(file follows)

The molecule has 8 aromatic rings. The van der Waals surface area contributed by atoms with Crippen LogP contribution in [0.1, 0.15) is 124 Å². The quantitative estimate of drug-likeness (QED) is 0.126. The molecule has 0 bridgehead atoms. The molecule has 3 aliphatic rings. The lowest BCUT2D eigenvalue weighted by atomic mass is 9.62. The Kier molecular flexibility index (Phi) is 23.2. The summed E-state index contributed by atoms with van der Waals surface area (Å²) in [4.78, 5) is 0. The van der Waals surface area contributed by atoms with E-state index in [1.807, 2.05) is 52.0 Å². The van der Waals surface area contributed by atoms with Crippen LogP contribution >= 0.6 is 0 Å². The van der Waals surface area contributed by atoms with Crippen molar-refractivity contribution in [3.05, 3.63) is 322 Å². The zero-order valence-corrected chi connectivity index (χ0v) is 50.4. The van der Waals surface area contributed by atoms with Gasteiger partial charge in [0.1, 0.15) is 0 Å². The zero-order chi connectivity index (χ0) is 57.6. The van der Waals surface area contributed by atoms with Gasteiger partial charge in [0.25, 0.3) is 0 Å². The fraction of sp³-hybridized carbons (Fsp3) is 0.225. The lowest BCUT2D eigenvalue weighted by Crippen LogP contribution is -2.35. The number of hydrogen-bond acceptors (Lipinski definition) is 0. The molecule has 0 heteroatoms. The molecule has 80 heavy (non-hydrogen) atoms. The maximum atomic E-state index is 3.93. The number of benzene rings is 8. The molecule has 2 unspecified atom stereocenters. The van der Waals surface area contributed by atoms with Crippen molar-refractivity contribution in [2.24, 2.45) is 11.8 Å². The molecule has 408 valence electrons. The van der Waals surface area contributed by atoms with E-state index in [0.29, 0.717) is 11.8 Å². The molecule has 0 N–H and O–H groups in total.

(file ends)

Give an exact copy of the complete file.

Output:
The molecule has 8 aromatic rings. The van der Waals surface area contributed by atoms with Crippen LogP contribution in [0.1, 0.15) is 124 Å². The quantitative estimate of drug-likeness (QED) is 0.126. The molecule has 0 bridgehead atoms. The molecule has 3 aliphatic rings. The lowest BCUT2D eigenvalue weighted by atomic mass is 9.62. The Kier molecular flexibility index (Phi) is 23.2. The summed E-state index contributed by atoms with van der Waals surface area (Å²) in [4.78, 5) is 0. The van der Waals surface area contributed by atoms with E-state index in [1.807, 2.05) is 52.0 Å². The van der Waals surface area contributed by atoms with Crippen LogP contribution >= 0.6 is 0 Å². The van der Waals surface area contributed by atoms with Crippen molar-refractivity contribution in [3.05, 3.63) is 322 Å². The zero-order valence-corrected chi connectivity index (χ0v) is 50.4. The van der Waals surface area contributed by atoms with Gasteiger partial charge in [0.1, 0.15) is 0 Å². The zero-order chi connectivity index (χ0) is 57.6. The van der Waals surface area contributed by atoms with Gasteiger partial charge in [0.25, 0.3) is 0 Å². The fraction of sp³-hybridized carbons (Fsp3) is 0.225. The lowest BCUT2D eigenvalue weighted by Crippen LogP contribution is -2.35. The number of hydrogen-bond acceptors (Lipinski definition) is 0. The molecule has 0 heteroatoms. The molecule has 80 heavy (non-hydrogen) atoms. The maximum atomic E-state index is 3.93. The number of benzene rings is 8. The molecule has 2 unspecified atom stereocenters. The van der Waals surface area contributed by atoms with Crippen molar-refractivity contribution in [2.24, 2.45) is 11.8 Å². The molecule has 408 valence electrons. The van der Waals surface area contributed by atoms with E-state index in [0.29, 0.717) is 11.8 Å². The molecule has 0 N–H and O–H groups in total.